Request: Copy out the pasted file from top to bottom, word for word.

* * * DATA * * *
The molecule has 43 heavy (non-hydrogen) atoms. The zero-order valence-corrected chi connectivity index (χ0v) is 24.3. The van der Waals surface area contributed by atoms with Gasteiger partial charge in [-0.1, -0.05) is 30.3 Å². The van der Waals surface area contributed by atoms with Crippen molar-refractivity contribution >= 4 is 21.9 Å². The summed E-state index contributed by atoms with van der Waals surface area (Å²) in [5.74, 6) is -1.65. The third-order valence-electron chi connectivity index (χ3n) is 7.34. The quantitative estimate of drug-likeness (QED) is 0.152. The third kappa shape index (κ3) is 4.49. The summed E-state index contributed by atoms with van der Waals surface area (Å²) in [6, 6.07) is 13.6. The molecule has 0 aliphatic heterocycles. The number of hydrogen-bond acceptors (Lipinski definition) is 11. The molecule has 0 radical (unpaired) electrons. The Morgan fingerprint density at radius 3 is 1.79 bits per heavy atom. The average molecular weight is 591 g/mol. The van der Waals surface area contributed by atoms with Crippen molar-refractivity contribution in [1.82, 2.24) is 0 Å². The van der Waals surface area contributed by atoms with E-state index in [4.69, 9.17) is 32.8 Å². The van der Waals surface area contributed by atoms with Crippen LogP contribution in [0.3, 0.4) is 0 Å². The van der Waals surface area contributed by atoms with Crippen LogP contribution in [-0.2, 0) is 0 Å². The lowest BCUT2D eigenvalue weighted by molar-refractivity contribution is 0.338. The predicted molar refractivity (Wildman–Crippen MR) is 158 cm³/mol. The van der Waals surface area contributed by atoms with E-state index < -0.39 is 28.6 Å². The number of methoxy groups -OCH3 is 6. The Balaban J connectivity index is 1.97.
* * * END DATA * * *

The molecule has 43 heavy (non-hydrogen) atoms. The zero-order valence-corrected chi connectivity index (χ0v) is 24.3. The van der Waals surface area contributed by atoms with Gasteiger partial charge in [-0.1, -0.05) is 30.3 Å². The van der Waals surface area contributed by atoms with Crippen molar-refractivity contribution >= 4 is 21.9 Å². The summed E-state index contributed by atoms with van der Waals surface area (Å²) in [5.74, 6) is -1.65. The third-order valence-electron chi connectivity index (χ3n) is 7.34. The quantitative estimate of drug-likeness (QED) is 0.152. The third kappa shape index (κ3) is 4.49. The summed E-state index contributed by atoms with van der Waals surface area (Å²) in [6, 6.07) is 13.6. The molecule has 0 aliphatic heterocycles. The number of hydrogen-bond acceptors (Lipinski definition) is 11. The molecule has 0 radical (unpaired) electrons. The Morgan fingerprint density at radius 3 is 1.79 bits per heavy atom. The average molecular weight is 591 g/mol. The van der Waals surface area contributed by atoms with Crippen molar-refractivity contribution in [1.82, 2.24) is 0 Å². The van der Waals surface area contributed by atoms with E-state index in [4.69, 9.17) is 32.8 Å². The van der Waals surface area contributed by atoms with Crippen LogP contribution in [0.3, 0.4) is 0 Å². The van der Waals surface area contributed by atoms with Crippen LogP contribution in [-0.2, 0) is 0 Å². The lowest BCUT2D eigenvalue weighted by molar-refractivity contribution is 0.338. The predicted molar refractivity (Wildman–Crippen MR) is 158 cm³/mol. The van der Waals surface area contributed by atoms with E-state index < -0.39 is 28.6 Å². The number of methoxy groups -OCH3 is 6. The Balaban J connectivity index is 1.97.